Jacek Gaertig
619 Biological Sciences Building (706) 542-3409

Gaertig lab has been exploring the poorly understood mechanisms that govern the assembly and intracellular patterning of microtubule-based organelles, including cilia.  We use the free-living ciliate, Tetrahymena thermophila, as a model that offers excellent genetic (forward and reverse), biochemical and imaging approaches. On its surface Tetrahymena carries numerous microtubule-based organelles, including ~1000 cilia, that are arranged in a precise pattern along the anteroposterior and circumferential axes. The properties of individual organelles (such as the length of cilia) are influenced by their position within the cell.  We explore the largely unknown mechanisms that control the exact position and properties of microtubular organelles in reference to the overall cellular geometry. We are also interested in the mechanisms that work within an organelle to establish its distinct internal compartments. We have studied how the properties of the core element of cilia, microtubules, are locally modified to create suborganellar compartments.

A super-resolution image of Tetrahymena with polyglycylated tubulin shown in red and SPEF1 shown in green (image by Mayukh Guha)

The ongoing projects in the lab use whole genome sequencing for the discovery of genes whose products affect the position and properties of microtubule-based organelles. Specific projects include: 1) discovery of gene products that affect the placement of microtubular organelles along either the anteroposterior or circumferential cell axes;  2) genetic interactor screens for components of the cilia length regulation pathway;  3) studies on proteins that protect ciliary microtubules against mechanical stress; and 4) identification of proteins that perform structural and signaling roles within the  distal tip compartment of cilia.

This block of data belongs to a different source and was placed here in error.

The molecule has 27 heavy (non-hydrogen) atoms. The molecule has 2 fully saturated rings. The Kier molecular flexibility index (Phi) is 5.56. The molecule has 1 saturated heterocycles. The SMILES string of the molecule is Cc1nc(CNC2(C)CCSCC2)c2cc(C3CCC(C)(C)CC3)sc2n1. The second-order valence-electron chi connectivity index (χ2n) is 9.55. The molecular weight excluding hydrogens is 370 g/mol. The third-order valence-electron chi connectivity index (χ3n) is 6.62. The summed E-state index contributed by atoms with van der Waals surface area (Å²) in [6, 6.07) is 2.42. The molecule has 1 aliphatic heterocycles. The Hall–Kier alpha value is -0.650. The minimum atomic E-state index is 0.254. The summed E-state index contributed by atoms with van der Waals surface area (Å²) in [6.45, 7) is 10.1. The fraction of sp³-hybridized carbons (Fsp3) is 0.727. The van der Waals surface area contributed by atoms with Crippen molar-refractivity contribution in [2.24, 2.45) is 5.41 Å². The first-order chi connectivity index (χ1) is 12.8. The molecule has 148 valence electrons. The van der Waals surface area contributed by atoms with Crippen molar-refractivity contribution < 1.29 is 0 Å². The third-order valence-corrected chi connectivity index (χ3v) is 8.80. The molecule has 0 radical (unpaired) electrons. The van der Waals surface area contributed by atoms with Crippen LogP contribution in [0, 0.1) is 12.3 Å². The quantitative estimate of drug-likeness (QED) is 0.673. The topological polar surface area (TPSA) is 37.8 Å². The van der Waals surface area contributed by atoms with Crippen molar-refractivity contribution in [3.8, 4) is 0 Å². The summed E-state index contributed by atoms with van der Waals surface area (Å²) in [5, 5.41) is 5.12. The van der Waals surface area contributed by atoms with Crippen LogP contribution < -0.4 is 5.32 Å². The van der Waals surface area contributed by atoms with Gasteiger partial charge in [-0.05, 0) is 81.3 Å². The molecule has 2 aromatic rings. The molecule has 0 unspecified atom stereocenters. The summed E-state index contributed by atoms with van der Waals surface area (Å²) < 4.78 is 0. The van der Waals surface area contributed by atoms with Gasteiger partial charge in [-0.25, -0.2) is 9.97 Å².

Lab Phone Number: 
(706) 542-0848
Representative Publications: 


Yuyang J, Maier W., Baumeister R., Minevich G, Joachimiak E., Ruan Z., Kannan, N., Clark, D., Frankel, J. and Gaertig J. (2017). The Hippo pathway maintains the equatorial division plane in the ciliate Tetrahymena. Genetics. Published online 10.1534/genetics.117.200766.

Wloga, D., Joachimiak, E., Louka, P., and Gaertig, J. (2016). Posttranslational modifications of tubulin and cilia. Cold Spring Harb. Perspect. Biol. Doi: 10.1101/cshperspect.a028159. 

Vasudevan, K.K., Yuyang, J., Lechtreck, K., Kushida Y., Alford L., Sale, W., Hennessey, T., and Gaertig J. (2015). Kinesin-13 controls the quantity and quality of tubulin inside cilia. Mol. Biol. Cell. 26: 478-494.

Vasudevan, K.K., Song, K.K., Alford, L.M., Sale, W.S., Dymek, E.E., Smith, E.F., Henessey, T., Urbanska, P., Wloga, D., Dentler, W. Nicastro, D. and Gaertig, J. (2015). FAP206 docks radial spoke 2 and dynein c to ciliary doublet microtubule. Mol. Biol. Cell. 26: 696-710.

Yuyang Y., Lechtreck. K., and Gaertig J. (2015). Total internal reflection microscopy of intraflagellar transport in Tetrahymena thermophila. In: Cilia and Flagella. Methods in Cell Biology. 127: 445-456.

Akella, S., Wloga, D., Kim, J., Starostina N.G., Lyons-Abbott, S., Morrissette, N.S., Dougan S.T., Kipreos, E.T, and Gaertig, J. (2010). MEC-17 is an alpha-tubulin acetyltransferase. Nature. 467: 218-222.

Suryavanshi, S., Eddé, B., Fox, L., Guerrero, S., Griffin, P., Hard, R., Hennessey, T., Kabi, A., Malison, D., Pennock, D., Sale, W., Wloga, D., and Gaertig, J. (2010). Tubulin glutamylation regulates ciliary motility by altering inner dynein arm activity. Current Biology. 20: 435-440.

Wloga, D., Webster, D., Rogowski, K., Bré, M.-H., Levilliers, N., Jerka-Dziadosz, M., Janke, C., Dougan, S.T. and Gaertig, J. (2009). TTLL3 is a tubulin glycine ligase that regulates the assembly of cilia. Dev. Cell. 16: 867-876.

Verhey,K., and Gaertig J. The Tubulin Code. (2007). Cell Cycle, 6: 2152-2160.

Sharma, N., Bryant J., Wloga D., Donaldson R., Davis R.C., Jerka-Dziadosz, M., and Gaertig J. Katanin regulates dynamics of microtubules and biogenesis of motile cilia. (2007). J. Cell Biol. 178: 1065-1079.

Janke, C., Rogowski K., Wloga, D., Regnard,C., Kajava, AV., Strub, J-M., Temurak, N., van Dijk,J., Boucher, D., van Dorsselar, A., Suryavanshi, S., Gaertig, J., and Edde B. (2005). Tubulin polyglutamylase enzymes are members of the TTL domain protein family. Science. 308: 1758-1762

Thazhath R., C. Liu, and J. Gaertig. 2002. Polyglycylation domain of beta-tubulin maintains axonemal architecture and controls progression of cytokinesis in Tetrahymena. Nature Cell Biol. 4: 256-259.